Systems Engineering and RDBMS

Data Scientist

Posted by decipherinfosys on December 22, 2010

Data Mining has fast moved on from being just a buzzword to something that most of the organizations are now quickly adopting to make informed decisions.  A client of ours recently inquired whether we have someone on staff who is a “Data Scientist”.  If you are not familiar with the term, here are some links to get you started:

  • Recent post on GigaOm – here.
  • Flowing Data post from 2009 – here.

And there are many other good posts that you can read by googling/binging the word “Data Scientist”.  In short, a data scientist is a term used for a person who is well versed with the technique of gleaning meaningful information from a bunch of data from different sources.  The expertise involves several key areas:

  1. Procuring the data or in other words: Data Acquisition (could be through Feeds, Web Crawlers, internal data sources, Social Media etc.),
  2. Scrubbing & managing the data using proper ETL, queries, key-value pairs etc.,
  3. Model & interpret the data using analytics which could be different kind of techniques in multivariate statistics, NLP, machine learning etc.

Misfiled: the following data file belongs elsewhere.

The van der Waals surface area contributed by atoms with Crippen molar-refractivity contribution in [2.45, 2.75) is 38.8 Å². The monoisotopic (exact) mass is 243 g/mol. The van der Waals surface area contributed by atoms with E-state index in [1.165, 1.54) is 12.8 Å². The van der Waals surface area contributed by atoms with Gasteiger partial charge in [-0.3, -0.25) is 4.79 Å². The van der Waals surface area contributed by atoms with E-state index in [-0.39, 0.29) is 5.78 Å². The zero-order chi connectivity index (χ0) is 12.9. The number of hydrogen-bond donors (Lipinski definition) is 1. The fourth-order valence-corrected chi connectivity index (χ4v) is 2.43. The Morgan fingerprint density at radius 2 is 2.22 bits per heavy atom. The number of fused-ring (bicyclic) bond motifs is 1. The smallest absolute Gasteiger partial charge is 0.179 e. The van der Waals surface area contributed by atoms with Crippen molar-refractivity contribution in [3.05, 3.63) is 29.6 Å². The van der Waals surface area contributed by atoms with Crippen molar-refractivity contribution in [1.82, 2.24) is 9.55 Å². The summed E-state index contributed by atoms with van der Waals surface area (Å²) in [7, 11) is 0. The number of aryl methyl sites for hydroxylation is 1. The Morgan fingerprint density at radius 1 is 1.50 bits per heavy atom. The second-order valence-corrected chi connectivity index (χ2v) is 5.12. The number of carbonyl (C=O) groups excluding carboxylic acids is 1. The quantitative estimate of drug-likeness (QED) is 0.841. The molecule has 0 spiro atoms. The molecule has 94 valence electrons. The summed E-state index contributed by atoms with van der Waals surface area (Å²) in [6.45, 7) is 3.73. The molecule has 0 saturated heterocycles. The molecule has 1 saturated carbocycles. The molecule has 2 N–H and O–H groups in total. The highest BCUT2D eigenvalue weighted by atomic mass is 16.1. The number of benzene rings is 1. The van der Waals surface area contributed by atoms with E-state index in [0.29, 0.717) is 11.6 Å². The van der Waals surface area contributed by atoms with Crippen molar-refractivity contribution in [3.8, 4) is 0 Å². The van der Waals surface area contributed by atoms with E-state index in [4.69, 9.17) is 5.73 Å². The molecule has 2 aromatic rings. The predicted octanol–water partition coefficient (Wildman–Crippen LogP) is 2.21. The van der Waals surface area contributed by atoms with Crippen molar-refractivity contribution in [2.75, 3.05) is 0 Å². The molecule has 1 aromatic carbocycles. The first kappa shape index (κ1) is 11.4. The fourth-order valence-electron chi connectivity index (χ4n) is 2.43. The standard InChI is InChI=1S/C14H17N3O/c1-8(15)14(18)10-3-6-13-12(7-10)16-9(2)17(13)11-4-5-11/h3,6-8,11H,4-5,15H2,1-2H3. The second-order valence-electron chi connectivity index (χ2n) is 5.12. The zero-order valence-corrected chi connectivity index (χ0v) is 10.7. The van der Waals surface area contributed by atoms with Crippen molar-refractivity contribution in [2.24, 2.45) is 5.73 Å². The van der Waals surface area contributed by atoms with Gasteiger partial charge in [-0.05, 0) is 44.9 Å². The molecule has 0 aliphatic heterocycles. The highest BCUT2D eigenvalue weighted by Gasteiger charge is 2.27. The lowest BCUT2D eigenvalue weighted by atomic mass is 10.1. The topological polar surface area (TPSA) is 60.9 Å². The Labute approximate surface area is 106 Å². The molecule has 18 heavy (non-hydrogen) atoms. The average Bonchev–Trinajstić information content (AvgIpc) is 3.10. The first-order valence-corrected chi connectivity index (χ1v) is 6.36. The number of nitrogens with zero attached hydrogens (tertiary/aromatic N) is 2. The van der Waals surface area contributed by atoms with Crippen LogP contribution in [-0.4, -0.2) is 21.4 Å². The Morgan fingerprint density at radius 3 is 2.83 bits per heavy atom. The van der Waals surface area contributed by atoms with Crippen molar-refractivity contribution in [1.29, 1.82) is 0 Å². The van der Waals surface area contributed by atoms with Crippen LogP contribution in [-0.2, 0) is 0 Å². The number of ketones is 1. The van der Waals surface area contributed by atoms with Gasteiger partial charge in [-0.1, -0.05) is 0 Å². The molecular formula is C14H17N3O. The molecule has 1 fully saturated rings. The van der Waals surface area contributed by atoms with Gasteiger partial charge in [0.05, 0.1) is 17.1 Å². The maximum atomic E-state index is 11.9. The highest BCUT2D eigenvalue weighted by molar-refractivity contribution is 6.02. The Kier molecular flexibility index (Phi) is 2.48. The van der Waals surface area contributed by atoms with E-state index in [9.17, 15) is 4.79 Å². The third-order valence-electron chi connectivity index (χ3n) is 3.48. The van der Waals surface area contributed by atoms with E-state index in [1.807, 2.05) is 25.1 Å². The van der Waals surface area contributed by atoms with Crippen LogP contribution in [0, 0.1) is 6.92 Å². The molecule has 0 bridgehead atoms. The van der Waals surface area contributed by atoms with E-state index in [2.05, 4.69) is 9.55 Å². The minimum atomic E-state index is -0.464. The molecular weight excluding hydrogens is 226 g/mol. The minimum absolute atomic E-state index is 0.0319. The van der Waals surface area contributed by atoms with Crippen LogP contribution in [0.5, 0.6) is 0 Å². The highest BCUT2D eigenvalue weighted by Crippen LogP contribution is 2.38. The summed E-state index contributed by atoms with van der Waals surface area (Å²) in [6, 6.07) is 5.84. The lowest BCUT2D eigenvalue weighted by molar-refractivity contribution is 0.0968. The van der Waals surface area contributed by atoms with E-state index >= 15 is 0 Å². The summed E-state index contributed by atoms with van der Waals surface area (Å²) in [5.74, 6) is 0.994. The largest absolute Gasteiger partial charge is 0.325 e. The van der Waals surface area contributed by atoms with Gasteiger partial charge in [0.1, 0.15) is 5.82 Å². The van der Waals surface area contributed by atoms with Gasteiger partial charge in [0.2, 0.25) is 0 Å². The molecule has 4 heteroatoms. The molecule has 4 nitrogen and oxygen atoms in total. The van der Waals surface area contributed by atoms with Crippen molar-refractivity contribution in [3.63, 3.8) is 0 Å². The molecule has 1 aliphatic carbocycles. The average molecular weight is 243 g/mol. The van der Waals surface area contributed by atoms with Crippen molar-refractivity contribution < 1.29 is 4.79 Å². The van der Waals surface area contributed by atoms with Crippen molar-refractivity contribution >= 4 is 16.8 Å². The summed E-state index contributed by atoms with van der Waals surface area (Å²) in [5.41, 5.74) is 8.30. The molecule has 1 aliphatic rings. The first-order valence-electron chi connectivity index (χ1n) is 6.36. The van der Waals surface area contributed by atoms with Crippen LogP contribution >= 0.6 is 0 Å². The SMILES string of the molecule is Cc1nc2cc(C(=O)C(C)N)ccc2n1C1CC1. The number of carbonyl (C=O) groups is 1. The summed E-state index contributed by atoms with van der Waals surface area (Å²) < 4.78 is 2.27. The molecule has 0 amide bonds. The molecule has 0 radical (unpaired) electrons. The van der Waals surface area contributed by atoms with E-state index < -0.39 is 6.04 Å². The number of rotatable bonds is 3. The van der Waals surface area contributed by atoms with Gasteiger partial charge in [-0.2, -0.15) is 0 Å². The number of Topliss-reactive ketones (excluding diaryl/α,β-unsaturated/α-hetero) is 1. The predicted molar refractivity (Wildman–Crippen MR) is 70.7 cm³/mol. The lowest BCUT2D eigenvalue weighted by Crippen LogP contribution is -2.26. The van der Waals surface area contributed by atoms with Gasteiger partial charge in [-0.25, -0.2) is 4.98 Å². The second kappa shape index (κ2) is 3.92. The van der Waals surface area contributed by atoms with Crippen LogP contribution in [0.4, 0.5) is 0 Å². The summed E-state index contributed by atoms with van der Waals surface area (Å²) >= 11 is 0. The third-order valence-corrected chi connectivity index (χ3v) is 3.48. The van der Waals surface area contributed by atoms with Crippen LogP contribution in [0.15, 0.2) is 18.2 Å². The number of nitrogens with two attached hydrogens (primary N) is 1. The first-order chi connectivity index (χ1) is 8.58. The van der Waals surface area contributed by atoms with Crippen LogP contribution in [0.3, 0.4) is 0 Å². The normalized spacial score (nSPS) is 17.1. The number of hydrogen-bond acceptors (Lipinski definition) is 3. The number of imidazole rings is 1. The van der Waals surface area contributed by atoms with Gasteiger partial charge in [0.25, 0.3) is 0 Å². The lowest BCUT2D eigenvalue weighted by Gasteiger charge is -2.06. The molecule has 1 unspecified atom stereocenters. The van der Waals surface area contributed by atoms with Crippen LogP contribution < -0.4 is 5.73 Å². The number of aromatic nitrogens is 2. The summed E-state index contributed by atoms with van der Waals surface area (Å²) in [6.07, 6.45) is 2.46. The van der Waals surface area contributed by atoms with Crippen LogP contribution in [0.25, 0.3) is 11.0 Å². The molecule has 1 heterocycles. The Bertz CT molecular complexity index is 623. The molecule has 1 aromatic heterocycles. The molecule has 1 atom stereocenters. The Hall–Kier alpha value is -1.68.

4. Visualization/Presentation of the data, and
  5. Translating it to meaningful information for answering the business questions.

Essentially, it is mining of the data to glean meaningful information and presenting it in a way to the end user who can then interact with the data to look at the effect of different parameters and get a predictive analysis.  KDD (Knowledge Discovery in Databases) is another acronym used for it.

A data scientist may not be an expert in all the areas listed above but will possess depth in certain areas and be familiar enough with the other areas so that he/she can quickly perform basic tasks in those areas.  Typically, it will always be a team of data scientists working together on such a project.

So, what kind of business problems can be solved by the approaches listed above?  Forecasting alone is just one of them.  Others areas are: Risk management (example – used by insurance companies or the banking industry), churn analysis (example – for customer retention, many telecommunications company use these algorithms to help them retain their customer base), Marketing to the right segment (example – used by companies like Amazon by customizing their presentation to cater to your needs), Detecting anomalies (example – money laundering or credit card frauds).

Needless to state, there are a lot of tools and techniques out there that can help you build such solutions.  In our posts, we will be using SQL Server 2008 R2’s Data Mining features to demonstrate how the MSFT tools can be used to build such a solution.

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